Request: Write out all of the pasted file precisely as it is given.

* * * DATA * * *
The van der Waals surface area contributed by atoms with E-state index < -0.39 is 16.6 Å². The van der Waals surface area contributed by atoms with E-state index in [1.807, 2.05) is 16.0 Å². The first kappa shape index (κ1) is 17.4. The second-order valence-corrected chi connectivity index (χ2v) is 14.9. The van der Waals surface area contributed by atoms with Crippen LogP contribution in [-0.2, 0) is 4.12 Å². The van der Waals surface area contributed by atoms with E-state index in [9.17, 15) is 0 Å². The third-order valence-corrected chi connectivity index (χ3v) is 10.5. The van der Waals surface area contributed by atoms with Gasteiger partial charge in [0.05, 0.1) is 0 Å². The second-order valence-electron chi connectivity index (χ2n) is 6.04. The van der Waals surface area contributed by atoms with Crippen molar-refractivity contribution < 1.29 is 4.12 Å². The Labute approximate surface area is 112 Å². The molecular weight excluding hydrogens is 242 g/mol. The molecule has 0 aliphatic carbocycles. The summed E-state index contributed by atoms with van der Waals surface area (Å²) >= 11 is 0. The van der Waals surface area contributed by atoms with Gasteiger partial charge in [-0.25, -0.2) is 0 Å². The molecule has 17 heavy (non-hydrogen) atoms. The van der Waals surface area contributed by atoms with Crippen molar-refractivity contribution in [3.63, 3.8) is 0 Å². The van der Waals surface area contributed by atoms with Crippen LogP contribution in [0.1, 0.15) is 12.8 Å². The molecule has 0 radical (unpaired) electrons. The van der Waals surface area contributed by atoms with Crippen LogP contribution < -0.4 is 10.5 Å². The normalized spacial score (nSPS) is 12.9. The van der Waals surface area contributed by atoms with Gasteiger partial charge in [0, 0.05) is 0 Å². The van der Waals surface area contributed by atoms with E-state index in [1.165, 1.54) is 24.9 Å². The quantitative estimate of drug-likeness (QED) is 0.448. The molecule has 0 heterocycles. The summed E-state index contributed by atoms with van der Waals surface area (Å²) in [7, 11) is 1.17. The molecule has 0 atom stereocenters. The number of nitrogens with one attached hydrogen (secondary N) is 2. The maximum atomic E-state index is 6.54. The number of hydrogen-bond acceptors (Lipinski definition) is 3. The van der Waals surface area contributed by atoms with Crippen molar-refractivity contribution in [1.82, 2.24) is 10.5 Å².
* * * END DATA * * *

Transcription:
The van der Waals surface area contributed by atoms with E-state index < -0.39 is 16.6 Å². The van der Waals surface area contributed by atoms with E-state index in [1.807, 2.05) is 16.0 Å². The first kappa shape index (κ1) is 17.4. The second-order valence-corrected chi connectivity index (χ2v) is 14.9. The van der Waals surface area contributed by atoms with Crippen LogP contribution in [-0.2, 0) is 4.12 Å². The van der Waals surface area contributed by atoms with E-state index in [9.17, 15) is 0 Å². The third-order valence-corrected chi connectivity index (χ3v) is 10.5. The van der Waals surface area contributed by atoms with Gasteiger partial charge in [0.05, 0.1) is 0 Å². The second-order valence-electron chi connectivity index (χ2n) is 6.04. The van der Waals surface area contributed by atoms with Crippen molar-refractivity contribution < 1.29 is 4.12 Å². The Labute approximate surface area is 112 Å². The molecular weight excluding hydrogens is 242 g/mol. The molecule has 0 aliphatic carbocycles. The summed E-state index contributed by atoms with van der Waals surface area (Å²) >= 11 is 0. The van der Waals surface area contributed by atoms with Gasteiger partial charge in [-0.25, -0.2) is 0 Å². The molecule has 17 heavy (non-hydrogen) atoms. The van der Waals surface area contributed by atoms with Crippen molar-refractivity contribution in [3.63, 3.8) is 0 Å². The van der Waals surface area contributed by atoms with Crippen LogP contribution in [0.1, 0.15) is 12.8 Å². The molecule has 0 radical (unpaired) electrons. The van der Waals surface area contributed by atoms with Crippen LogP contribution < -0.4 is 10.5 Å². The normalized spacial score (nSPS) is 12.9. The van der Waals surface area contributed by atoms with Gasteiger partial charge in [0, 0.05) is 0 Å². The van der Waals surface area contributed by atoms with E-state index in [1.165, 1.54) is 24.9 Å². The quantitative estimate of drug-likeness (QED) is 0.448. The molecule has 0 heterocycles. The summed E-state index contributed by atoms with van der Waals surface area (Å²) in [7, 11) is 1.17. The molecule has 0 atom stereocenters. The number of nitrogens with one attached hydrogen (secondary N) is 2. The maximum atomic E-state index is 6.54. The number of hydrogen-bond acceptors (Lipinski definition) is 3. The van der Waals surface area contributed by atoms with Crippen molar-refractivity contribution in [1.82, 2.24) is 10.5 Å².